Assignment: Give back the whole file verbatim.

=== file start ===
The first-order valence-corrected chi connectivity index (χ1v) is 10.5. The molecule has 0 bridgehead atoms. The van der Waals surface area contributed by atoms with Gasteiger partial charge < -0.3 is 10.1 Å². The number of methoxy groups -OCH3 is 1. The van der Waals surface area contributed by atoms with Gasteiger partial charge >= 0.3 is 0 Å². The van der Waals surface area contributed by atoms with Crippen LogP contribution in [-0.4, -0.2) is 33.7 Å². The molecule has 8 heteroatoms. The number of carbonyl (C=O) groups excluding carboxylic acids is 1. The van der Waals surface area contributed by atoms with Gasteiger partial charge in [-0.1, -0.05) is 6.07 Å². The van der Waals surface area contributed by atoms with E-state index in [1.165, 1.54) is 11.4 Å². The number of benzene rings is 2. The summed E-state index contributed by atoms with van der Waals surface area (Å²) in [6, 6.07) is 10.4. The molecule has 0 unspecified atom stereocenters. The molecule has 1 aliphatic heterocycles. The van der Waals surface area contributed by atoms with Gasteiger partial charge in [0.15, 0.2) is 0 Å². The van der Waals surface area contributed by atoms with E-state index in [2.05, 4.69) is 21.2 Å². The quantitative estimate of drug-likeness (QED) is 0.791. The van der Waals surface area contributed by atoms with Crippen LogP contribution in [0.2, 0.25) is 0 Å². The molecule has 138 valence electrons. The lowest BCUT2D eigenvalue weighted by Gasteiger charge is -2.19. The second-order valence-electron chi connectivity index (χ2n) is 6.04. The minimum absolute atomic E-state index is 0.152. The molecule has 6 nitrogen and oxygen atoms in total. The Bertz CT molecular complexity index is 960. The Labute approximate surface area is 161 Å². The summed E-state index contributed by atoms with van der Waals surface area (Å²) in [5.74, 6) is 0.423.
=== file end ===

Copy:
The first-order valence-corrected chi connectivity index (χ1v) is 10.5. The molecule has 0 bridgehead atoms. The van der Waals surface area contributed by atoms with Gasteiger partial charge < -0.3 is 10.1 Å². The number of methoxy groups -OCH3 is 1. The van der Waals surface area contributed by atoms with Gasteiger partial charge >= 0.3 is 0 Å². The van der Waals surface area contributed by atoms with Crippen LogP contribution in [-0.4, -0.2) is 33.7 Å². The molecule has 8 heteroatoms. The number of carbonyl (C=O) groups excluding carboxylic acids is 1. The van der Waals surface area contributed by atoms with Gasteiger partial charge in [-0.1, -0.05) is 6.07 Å². The van der Waals surface area contributed by atoms with E-state index in [1.165, 1.54) is 11.4 Å². The number of benzene rings is 2. The summed E-state index contributed by atoms with van der Waals surface area (Å²) in [6, 6.07) is 10.4. The molecule has 0 unspecified atom stereocenters. The molecule has 1 aliphatic heterocycles. The van der Waals surface area contributed by atoms with Gasteiger partial charge in [0.15, 0.2) is 0 Å². The van der Waals surface area contributed by atoms with E-state index in [2.05, 4.69) is 21.2 Å². The quantitative estimate of drug-likeness (QED) is 0.791. The van der Waals surface area contributed by atoms with Crippen LogP contribution in [0.2, 0.25) is 0 Å². The molecule has 138 valence electrons. The lowest BCUT2D eigenvalue weighted by Gasteiger charge is -2.19. The second-order valence-electron chi connectivity index (χ2n) is 6.04. The minimum absolute atomic E-state index is 0.152. The molecule has 6 nitrogen and oxygen atoms in total. The Bertz CT molecular complexity index is 960. The Labute approximate surface area is 161 Å². The summed E-state index contributed by atoms with van der Waals surface area (Å²) in [5.74, 6) is 0.423.